In order to get a solid grasp on how I’ll convey meaning in each image, I think it’s important to really flesh out the logistics of making them, and the academic contexts behind them. But first, I’ll need some kick-off ideas.
Inspired by Benjamin’s theory of ‘aura’, I’m interested in the question of whether a digital experience of an event constitutes reality or vicarious experience; ie, when we turn our phones on to film our family opening their Christmas presents, are we really experiencing it first-hand, or does the incorporation of an intermediary mode take away from the event’s aura?
I think a good way to contextualise this question is to frame it in an apt and familiar philosophical symbol – Plato’s Allegory of the Cave. Here, Plato conjures the image of slaves eternally forced to face a wall upon which shadows dance. These shadows constitute their way of viewing the movements of the real world behind them. He uses this to demonstrate that mistakenness occurs when we only see a representation of the true image. Benjamin concedes that representations of things remove from their value, or their aura. Yet with our post-postmodernist epistemology, especially our firm distrust of objectivity, is this such a fundamentally wrong way of seeing the world?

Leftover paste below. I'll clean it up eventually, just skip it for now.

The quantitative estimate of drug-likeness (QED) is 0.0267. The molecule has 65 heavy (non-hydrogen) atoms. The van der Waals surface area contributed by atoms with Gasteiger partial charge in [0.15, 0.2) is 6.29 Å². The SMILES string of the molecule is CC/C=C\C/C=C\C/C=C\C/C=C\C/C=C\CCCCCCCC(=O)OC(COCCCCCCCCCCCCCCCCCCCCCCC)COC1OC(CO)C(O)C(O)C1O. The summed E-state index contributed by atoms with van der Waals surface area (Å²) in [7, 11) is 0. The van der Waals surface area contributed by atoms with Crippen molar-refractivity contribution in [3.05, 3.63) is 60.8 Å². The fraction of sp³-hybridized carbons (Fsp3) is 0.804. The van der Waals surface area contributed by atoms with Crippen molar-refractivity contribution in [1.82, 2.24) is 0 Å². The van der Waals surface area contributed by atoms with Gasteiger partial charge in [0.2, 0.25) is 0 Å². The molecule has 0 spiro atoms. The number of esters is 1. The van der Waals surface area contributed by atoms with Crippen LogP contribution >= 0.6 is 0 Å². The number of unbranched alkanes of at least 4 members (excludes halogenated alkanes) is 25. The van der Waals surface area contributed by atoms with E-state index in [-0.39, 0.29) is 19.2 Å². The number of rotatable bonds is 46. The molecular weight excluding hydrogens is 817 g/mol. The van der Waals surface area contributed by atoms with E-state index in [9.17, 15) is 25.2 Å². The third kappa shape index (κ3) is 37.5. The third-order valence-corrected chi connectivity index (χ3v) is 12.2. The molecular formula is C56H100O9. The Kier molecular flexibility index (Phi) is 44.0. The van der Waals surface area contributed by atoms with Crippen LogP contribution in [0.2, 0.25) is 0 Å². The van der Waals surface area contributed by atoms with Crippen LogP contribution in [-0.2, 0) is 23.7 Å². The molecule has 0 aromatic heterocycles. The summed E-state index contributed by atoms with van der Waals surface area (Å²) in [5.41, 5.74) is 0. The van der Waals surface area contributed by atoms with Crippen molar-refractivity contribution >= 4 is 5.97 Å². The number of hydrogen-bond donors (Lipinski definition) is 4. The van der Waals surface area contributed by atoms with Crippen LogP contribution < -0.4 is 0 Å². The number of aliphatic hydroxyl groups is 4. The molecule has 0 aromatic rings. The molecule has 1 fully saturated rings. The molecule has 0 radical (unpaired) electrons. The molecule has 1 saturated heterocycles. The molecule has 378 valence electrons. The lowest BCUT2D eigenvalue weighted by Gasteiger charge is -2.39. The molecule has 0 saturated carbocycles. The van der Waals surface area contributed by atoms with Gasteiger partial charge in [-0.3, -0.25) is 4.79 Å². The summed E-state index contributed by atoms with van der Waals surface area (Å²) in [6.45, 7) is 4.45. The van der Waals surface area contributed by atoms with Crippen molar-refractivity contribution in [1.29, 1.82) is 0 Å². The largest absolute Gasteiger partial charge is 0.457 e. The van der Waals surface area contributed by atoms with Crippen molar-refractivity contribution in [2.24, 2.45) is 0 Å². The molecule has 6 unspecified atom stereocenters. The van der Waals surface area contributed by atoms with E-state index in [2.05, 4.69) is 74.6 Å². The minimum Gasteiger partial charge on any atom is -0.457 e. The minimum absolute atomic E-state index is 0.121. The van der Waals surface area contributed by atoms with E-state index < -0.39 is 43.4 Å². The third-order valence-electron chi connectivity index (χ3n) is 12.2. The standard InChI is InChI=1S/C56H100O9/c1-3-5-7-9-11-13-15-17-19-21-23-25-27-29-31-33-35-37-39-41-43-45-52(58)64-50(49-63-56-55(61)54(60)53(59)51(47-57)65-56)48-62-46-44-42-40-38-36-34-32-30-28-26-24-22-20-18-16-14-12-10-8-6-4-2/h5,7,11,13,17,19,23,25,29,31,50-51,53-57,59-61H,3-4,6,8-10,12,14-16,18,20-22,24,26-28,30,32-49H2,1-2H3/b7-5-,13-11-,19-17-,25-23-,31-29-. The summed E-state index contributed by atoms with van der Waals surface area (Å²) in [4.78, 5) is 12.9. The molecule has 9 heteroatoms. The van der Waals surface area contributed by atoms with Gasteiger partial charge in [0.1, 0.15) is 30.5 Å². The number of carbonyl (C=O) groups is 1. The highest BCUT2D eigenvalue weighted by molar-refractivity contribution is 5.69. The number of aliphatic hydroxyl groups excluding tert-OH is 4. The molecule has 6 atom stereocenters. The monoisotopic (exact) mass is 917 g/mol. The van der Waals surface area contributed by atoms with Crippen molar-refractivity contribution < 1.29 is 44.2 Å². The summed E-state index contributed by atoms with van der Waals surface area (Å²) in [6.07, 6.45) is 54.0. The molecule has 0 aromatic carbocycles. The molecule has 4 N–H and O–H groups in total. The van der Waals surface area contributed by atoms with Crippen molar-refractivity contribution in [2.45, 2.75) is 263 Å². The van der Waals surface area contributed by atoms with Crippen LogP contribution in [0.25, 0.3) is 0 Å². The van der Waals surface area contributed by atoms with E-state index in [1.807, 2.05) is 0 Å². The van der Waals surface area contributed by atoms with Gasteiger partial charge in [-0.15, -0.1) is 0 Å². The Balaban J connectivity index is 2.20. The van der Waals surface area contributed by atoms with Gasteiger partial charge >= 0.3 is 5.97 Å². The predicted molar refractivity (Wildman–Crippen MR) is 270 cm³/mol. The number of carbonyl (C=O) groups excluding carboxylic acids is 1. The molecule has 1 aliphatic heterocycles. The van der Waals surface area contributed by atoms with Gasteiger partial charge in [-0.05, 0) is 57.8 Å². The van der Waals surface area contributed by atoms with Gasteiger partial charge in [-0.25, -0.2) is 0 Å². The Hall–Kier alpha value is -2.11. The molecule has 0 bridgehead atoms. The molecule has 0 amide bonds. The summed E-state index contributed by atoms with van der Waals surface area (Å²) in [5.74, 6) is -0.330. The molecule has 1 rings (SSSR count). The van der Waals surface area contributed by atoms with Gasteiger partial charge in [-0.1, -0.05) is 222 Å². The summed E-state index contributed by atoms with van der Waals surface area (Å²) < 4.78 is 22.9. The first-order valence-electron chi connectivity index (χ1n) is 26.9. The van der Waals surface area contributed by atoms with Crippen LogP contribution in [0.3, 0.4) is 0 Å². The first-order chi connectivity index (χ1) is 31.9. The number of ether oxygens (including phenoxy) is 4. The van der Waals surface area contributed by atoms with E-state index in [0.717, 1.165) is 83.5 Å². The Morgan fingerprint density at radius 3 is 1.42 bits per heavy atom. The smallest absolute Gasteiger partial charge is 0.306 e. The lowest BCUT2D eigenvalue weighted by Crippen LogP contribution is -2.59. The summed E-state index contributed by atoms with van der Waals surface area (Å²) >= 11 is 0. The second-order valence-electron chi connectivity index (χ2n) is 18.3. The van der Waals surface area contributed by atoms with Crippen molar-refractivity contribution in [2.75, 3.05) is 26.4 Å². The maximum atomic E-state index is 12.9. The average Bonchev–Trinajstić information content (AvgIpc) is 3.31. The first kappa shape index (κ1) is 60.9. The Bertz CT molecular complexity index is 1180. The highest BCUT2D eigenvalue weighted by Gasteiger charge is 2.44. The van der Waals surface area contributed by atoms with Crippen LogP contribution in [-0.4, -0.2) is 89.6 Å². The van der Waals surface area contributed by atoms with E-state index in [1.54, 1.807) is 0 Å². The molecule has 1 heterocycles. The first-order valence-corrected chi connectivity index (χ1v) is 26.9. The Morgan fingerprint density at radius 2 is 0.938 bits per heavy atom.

So, my plan is to update the allegory for our modern context, thereby parodying our culture of hiding behind phones. To do this, I’ll replace the reflective cave wall with a camera on selfie mode. The slaves of the allegory will be swapped with a person taking the selfie, smiling into the camera while their background is smudged and blurred. The background itself – consisting of the silhouettes made to play against the cave walls in the original story – now will present important life events in the selfie-taker’s life.
This first draft is just a quick sketch planning the structure of my digital image. It took a bit of time to decide how I should frame it to include all elements of the cave scenario (the reflection, the person regarding that reflection, and the silhouettes to be reflected). Most visual representations take a side-long perspective, eliminating one of these key elements. To avoid this, I decided on a z-axis perspective, thereby placing the components in background, midground and foreground respectively.